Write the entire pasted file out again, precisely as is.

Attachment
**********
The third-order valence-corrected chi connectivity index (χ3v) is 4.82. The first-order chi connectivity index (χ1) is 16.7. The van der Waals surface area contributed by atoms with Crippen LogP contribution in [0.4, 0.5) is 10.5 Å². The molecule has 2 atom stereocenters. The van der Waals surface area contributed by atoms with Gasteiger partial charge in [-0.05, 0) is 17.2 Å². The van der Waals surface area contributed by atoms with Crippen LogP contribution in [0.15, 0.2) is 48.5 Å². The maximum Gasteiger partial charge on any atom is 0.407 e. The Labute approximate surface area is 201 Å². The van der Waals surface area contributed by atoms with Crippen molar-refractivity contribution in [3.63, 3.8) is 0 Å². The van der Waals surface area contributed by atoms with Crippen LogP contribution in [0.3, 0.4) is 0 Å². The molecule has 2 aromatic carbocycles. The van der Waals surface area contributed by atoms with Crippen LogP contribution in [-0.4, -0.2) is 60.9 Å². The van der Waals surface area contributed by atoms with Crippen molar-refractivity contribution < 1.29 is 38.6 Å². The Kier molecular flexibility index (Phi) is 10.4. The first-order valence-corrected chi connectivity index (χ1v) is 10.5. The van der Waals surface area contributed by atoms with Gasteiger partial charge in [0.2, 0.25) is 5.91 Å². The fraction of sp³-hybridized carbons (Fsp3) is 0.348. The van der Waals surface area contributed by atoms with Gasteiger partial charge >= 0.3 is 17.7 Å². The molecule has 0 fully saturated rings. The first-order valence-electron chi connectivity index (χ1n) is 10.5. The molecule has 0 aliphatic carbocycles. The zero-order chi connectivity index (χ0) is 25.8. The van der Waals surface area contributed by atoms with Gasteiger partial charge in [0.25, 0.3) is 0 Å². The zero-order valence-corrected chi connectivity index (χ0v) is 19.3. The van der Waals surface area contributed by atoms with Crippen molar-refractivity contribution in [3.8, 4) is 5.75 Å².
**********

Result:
The third-order valence-corrected chi connectivity index (χ3v) is 4.82. The first-order chi connectivity index (χ1) is 16.7. The van der Waals surface area contributed by atoms with Crippen LogP contribution in [0.4, 0.5) is 10.5 Å². The molecule has 2 atom stereocenters. The van der Waals surface area contributed by atoms with Gasteiger partial charge in [-0.05, 0) is 17.2 Å². The van der Waals surface area contributed by atoms with Crippen LogP contribution in [0.15, 0.2) is 48.5 Å². The maximum Gasteiger partial charge on any atom is 0.407 e. The Labute approximate surface area is 201 Å². The van der Waals surface area contributed by atoms with Crippen molar-refractivity contribution in [3.63, 3.8) is 0 Å². The van der Waals surface area contributed by atoms with Crippen LogP contribution in [0.3, 0.4) is 0 Å². The molecule has 2 aromatic carbocycles. The van der Waals surface area contributed by atoms with Crippen LogP contribution in [-0.4, -0.2) is 60.9 Å². The van der Waals surface area contributed by atoms with Crippen molar-refractivity contribution < 1.29 is 38.6 Å². The Kier molecular flexibility index (Phi) is 10.4. The first-order valence-corrected chi connectivity index (χ1v) is 10.5. The van der Waals surface area contributed by atoms with Gasteiger partial charge in [0.2, 0.25) is 5.91 Å². The fraction of sp³-hybridized carbons (Fsp3) is 0.348. The van der Waals surface area contributed by atoms with Gasteiger partial charge >= 0.3 is 17.7 Å². The molecule has 0 fully saturated rings. The first-order valence-electron chi connectivity index (χ1n) is 10.5. The molecule has 0 aliphatic carbocycles. The zero-order chi connectivity index (χ0) is 25.8. The van der Waals surface area contributed by atoms with Gasteiger partial charge in [0.25, 0.3) is 0 Å². The zero-order valence-corrected chi connectivity index (χ0v) is 19.3. The van der Waals surface area contributed by atoms with Crippen molar-refractivity contribution in [3.8, 4) is 5.75 Å².